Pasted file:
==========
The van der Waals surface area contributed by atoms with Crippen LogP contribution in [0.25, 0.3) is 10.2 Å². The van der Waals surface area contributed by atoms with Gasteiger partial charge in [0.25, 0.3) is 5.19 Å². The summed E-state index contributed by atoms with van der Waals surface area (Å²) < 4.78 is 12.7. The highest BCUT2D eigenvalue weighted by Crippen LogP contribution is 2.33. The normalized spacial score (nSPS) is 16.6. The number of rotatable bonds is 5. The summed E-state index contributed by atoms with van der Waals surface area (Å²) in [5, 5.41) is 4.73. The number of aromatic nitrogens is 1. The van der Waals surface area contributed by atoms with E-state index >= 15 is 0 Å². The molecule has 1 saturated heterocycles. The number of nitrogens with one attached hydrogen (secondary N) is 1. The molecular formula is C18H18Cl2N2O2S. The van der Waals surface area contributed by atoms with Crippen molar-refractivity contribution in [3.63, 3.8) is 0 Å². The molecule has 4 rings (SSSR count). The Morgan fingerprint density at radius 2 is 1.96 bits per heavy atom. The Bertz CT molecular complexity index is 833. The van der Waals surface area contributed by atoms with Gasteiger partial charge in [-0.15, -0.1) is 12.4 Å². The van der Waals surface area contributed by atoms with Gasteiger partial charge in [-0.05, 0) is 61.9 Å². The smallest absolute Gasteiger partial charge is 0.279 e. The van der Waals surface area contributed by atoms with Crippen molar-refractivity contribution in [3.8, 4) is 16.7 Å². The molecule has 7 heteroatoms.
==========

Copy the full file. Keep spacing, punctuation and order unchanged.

The van der Waals surface area contributed by atoms with Crippen LogP contribution in [0.25, 0.3) is 10.2 Å². The van der Waals surface area contributed by atoms with Gasteiger partial charge in [0.25, 0.3) is 5.19 Å². The summed E-state index contributed by atoms with van der Waals surface area (Å²) < 4.78 is 12.7. The highest BCUT2D eigenvalue weighted by Crippen LogP contribution is 2.33. The normalized spacial score (nSPS) is 16.6. The number of rotatable bonds is 5. The summed E-state index contributed by atoms with van der Waals surface area (Å²) in [5, 5.41) is 4.73. The number of aromatic nitrogens is 1. The van der Waals surface area contributed by atoms with E-state index >= 15 is 0 Å². The molecule has 1 saturated heterocycles. The number of nitrogens with one attached hydrogen (secondary N) is 1. The molecular formula is C18H18Cl2N2O2S. The van der Waals surface area contributed by atoms with Crippen molar-refractivity contribution in [3.63, 3.8) is 0 Å². The molecule has 4 rings (SSSR count). The Morgan fingerprint density at radius 2 is 1.96 bits per heavy atom. The Bertz CT molecular complexity index is 833. The van der Waals surface area contributed by atoms with Gasteiger partial charge in [-0.15, -0.1) is 12.4 Å². The van der Waals surface area contributed by atoms with Gasteiger partial charge in [-0.05, 0) is 61.9 Å². The smallest absolute Gasteiger partial charge is 0.279 e. The van der Waals surface area contributed by atoms with Crippen molar-refractivity contribution in [3.8, 4) is 16.7 Å². The molecule has 7 heteroatoms.